Enjoying Tremendous Music. Once Helped Make Tremendous Music.
Friday, June 17, 2011
2 - Black Country Communion - 2011
Defeating the feared sophomore slump, Black Country Communion's simply titled 2 cements their status as a super group as opposed to supergroup. They're a band if ever there was one and 2 is a marvelous record of growth in all directions since 2010's Black Country Communion hit less than a year ago. Whereas BCC had an off-the-cuff "this-may-only-happen-once" charm, BCC2 comes together as a fully-developed work by a band who has already hit their stride and, frankly, instills an optimism that the lightning may not only be captured in the bottle, it may also be allowed to age for a while, then pulled off the shelf and shared amongst the masses with some regularity.
"The Outsider" puts Derek Sherinian front and center at the outset. Keyboards done well add the "classic" to rock and this roaring reintroduction to the band leaves no doubt that they will indeed find themselves filed among the greats. Glenn Hughes continues to astound with a voice that is simply one of the greatest in rock and roll. "Man in the Middle." Glenn Hughes writes that he put a lot time and multiple rewrites into this number. It paid off. The groove is downright magical.
With Jason Bonham onboard, the Led Zeppelin comparisons are inevitable. It's noteworthy, then, that "The Battle for Hadrian's Wall" comes across as the most reminiscent to that classic canon due to its similarity to their acoustic output. Joe Banamassa provides the key vocal here and his guitars combined with Sherinian's keyboards provide a lush backdrop to a very British historical lyric. "Save Me" showcases Hughes' bass skills and is interplay with Bonham sounds as if the two have been playing together for years. Again, very Zeppelinesque, this one would have felt right at home on Presence.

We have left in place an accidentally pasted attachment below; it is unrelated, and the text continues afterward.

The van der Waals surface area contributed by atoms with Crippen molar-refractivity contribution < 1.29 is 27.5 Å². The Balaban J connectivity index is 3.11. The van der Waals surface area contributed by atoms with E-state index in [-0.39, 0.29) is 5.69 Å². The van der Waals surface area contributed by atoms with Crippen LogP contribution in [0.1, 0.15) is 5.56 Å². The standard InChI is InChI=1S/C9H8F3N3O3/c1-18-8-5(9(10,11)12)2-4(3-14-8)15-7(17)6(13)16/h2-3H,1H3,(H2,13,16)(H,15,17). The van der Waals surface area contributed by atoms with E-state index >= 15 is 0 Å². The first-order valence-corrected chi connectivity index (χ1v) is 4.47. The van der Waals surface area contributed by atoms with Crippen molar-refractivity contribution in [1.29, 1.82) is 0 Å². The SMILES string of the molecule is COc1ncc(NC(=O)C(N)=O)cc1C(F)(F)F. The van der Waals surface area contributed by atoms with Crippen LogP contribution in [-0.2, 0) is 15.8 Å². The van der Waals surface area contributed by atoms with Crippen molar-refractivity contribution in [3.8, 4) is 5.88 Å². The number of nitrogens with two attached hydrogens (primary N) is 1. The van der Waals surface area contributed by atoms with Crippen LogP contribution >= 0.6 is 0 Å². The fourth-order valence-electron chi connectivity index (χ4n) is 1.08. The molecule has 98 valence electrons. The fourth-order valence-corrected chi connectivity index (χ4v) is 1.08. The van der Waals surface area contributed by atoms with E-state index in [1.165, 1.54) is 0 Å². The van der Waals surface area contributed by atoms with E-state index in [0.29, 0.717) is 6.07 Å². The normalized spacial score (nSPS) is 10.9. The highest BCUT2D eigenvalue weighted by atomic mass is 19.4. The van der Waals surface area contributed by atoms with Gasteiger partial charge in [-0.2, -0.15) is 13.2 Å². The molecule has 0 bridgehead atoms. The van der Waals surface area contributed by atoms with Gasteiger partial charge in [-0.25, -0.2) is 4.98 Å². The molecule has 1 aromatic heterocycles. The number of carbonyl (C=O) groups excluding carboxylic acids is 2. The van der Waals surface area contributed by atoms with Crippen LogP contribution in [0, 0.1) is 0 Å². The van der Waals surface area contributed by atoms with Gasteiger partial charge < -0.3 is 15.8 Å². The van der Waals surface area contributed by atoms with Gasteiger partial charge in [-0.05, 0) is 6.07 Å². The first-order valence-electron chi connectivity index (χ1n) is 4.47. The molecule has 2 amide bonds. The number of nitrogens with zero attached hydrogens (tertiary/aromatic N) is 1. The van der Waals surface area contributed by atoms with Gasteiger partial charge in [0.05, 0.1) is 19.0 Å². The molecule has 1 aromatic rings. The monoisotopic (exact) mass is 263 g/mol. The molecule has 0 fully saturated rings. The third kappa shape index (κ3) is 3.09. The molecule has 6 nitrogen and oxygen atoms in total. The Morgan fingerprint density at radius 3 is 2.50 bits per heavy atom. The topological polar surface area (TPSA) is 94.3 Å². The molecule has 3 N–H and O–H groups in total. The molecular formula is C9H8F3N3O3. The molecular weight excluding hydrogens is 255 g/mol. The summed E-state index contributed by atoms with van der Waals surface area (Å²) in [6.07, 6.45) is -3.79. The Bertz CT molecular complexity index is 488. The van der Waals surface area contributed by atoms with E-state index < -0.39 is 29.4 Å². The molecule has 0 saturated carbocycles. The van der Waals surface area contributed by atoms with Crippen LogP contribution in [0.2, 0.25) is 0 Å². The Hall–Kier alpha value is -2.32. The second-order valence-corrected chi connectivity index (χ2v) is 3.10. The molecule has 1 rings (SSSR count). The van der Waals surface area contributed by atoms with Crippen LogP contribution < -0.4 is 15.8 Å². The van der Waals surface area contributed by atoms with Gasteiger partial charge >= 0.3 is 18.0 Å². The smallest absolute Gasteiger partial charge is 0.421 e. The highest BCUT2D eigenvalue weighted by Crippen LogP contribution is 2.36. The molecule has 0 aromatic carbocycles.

"Smokestack Woman" offers an addictive riff and will doubtless be a crowd favorite at live shows. "Faithless," a slower-tempo number, provides the first awe-inspiring Bonamassa solo the near three minutes in. Joe belts out another lead vocal on "An Ordinary Son," which, frankly, provides a mid-album dull spot, song-wise. It's got some great guitar work but it comes in over six minutes into the overlong eight-minute track.
"I Can See Your Spirit" gets the groove rolling again and, a punchy rocker, also serves as another nice showcase for Derek Sherinian's keyboards about three minutes in. "Little Secret" is slow blues as somehow only the British can do. Glenn Hughes floors the listener with this vocal and Bonamassa's solos are a smoldering wonder - this track is easily the high point of the entire record. "Crossfire" brings back the dirty rawk, Hughes and Bonham's chugging rhythm section forcing you out of your seat, and, at this point, Black Country Communion struck me as the modern-day equivalent of classic-era Bad Company.
Black Country Communion 2 ends with "Cold," a super-charged ballad not unlike those Mr. David Coverdale excels in (and that's a rock-solid compliment). One is left with an indelible impression that this band has just gelled so perfectly, it's hard to imagine any of them doing anything else from this point forward. They're touring right now - so do anything you can to check them out so you can say you were there early on.